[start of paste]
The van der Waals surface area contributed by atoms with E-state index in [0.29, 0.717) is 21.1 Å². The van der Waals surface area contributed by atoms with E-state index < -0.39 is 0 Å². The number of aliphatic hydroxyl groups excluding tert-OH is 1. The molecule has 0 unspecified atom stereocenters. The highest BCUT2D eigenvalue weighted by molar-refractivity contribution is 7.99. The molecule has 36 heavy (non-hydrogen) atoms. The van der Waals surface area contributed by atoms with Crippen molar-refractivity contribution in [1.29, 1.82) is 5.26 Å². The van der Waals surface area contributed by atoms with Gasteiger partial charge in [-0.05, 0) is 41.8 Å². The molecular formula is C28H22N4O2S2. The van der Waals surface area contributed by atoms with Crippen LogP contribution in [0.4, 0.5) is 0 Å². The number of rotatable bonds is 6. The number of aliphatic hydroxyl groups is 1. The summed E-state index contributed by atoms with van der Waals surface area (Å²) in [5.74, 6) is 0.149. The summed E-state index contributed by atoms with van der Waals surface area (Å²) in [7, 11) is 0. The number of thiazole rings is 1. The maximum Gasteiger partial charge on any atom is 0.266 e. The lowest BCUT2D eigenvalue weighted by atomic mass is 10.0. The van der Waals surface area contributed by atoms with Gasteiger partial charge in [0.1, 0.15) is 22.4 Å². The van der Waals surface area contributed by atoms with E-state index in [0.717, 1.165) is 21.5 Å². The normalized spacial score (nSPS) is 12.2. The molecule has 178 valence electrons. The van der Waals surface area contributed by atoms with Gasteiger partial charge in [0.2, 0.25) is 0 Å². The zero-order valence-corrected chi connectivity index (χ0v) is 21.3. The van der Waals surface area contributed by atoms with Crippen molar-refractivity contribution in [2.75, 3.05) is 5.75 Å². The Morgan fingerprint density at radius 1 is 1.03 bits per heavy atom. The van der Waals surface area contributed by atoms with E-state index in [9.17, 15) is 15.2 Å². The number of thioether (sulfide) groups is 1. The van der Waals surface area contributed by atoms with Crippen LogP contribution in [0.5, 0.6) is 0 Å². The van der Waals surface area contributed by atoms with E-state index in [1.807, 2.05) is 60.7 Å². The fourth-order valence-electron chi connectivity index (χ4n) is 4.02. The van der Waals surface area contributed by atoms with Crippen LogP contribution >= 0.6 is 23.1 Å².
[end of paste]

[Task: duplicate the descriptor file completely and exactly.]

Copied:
The van der Waals surface area contributed by atoms with E-state index in [0.29, 0.717) is 21.1 Å². The van der Waals surface area contributed by atoms with E-state index < -0.39 is 0 Å². The number of aliphatic hydroxyl groups excluding tert-OH is 1. The molecule has 0 unspecified atom stereocenters. The highest BCUT2D eigenvalue weighted by molar-refractivity contribution is 7.99. The molecule has 36 heavy (non-hydrogen) atoms. The van der Waals surface area contributed by atoms with Crippen molar-refractivity contribution in [1.29, 1.82) is 5.26 Å². The van der Waals surface area contributed by atoms with Gasteiger partial charge in [-0.05, 0) is 41.8 Å². The molecular formula is C28H22N4O2S2. The van der Waals surface area contributed by atoms with Crippen LogP contribution in [0.4, 0.5) is 0 Å². The number of rotatable bonds is 6. The number of aliphatic hydroxyl groups is 1. The summed E-state index contributed by atoms with van der Waals surface area (Å²) in [5.74, 6) is 0.149. The summed E-state index contributed by atoms with van der Waals surface area (Å²) in [7, 11) is 0. The number of thiazole rings is 1. The maximum Gasteiger partial charge on any atom is 0.266 e. The lowest BCUT2D eigenvalue weighted by atomic mass is 10.0. The van der Waals surface area contributed by atoms with Gasteiger partial charge in [0.1, 0.15) is 22.4 Å². The van der Waals surface area contributed by atoms with E-state index in [0.717, 1.165) is 21.5 Å². The normalized spacial score (nSPS) is 12.2. The molecule has 178 valence electrons. The van der Waals surface area contributed by atoms with Gasteiger partial charge in [0.2, 0.25) is 0 Å². The zero-order valence-corrected chi connectivity index (χ0v) is 21.3. The van der Waals surface area contributed by atoms with Crippen molar-refractivity contribution in [2.75, 3.05) is 5.75 Å². The Morgan fingerprint density at radius 1 is 1.03 bits per heavy atom. The van der Waals surface area contributed by atoms with E-state index in [9.17, 15) is 15.2 Å². The number of thioether (sulfide) groups is 1. The van der Waals surface area contributed by atoms with Crippen LogP contribution in [0.5, 0.6) is 0 Å². The van der Waals surface area contributed by atoms with E-state index in [1.807, 2.05) is 60.7 Å². The fourth-order valence-electron chi connectivity index (χ4n) is 4.02. The van der Waals surface area contributed by atoms with Crippen LogP contribution >= 0.6 is 23.1 Å².